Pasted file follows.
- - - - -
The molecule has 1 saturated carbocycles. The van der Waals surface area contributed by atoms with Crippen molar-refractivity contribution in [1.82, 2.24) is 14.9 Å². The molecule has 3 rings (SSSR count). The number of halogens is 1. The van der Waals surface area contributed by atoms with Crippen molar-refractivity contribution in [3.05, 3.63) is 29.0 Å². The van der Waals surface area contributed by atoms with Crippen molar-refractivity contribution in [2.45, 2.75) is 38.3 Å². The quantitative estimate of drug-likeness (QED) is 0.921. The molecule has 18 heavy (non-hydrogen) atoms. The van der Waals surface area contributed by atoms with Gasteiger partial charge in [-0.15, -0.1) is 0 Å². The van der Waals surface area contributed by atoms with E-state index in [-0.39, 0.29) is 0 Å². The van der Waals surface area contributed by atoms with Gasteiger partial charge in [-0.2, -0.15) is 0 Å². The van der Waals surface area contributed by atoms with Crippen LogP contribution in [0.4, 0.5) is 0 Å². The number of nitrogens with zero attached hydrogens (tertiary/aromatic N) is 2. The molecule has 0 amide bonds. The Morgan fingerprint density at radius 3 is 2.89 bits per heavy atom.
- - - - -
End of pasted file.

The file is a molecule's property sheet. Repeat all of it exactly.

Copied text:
The molecule has 1 saturated carbocycles. The van der Waals surface area contributed by atoms with Crippen molar-refractivity contribution in [1.82, 2.24) is 14.9 Å². The molecule has 3 rings (SSSR count). The number of halogens is 1. The van der Waals surface area contributed by atoms with Crippen molar-refractivity contribution in [3.05, 3.63) is 29.0 Å². The van der Waals surface area contributed by atoms with Crippen molar-refractivity contribution in [2.45, 2.75) is 38.3 Å². The quantitative estimate of drug-likeness (QED) is 0.921. The molecule has 18 heavy (non-hydrogen) atoms. The van der Waals surface area contributed by atoms with Gasteiger partial charge in [-0.15, -0.1) is 0 Å². The van der Waals surface area contributed by atoms with E-state index in [-0.39, 0.29) is 0 Å². The van der Waals surface area contributed by atoms with Gasteiger partial charge in [-0.2, -0.15) is 0 Å². The van der Waals surface area contributed by atoms with Crippen LogP contribution in [0.4, 0.5) is 0 Å². The number of nitrogens with zero attached hydrogens (tertiary/aromatic N) is 2. The molecule has 0 amide bonds. The Morgan fingerprint density at radius 3 is 2.89 bits per heavy atom.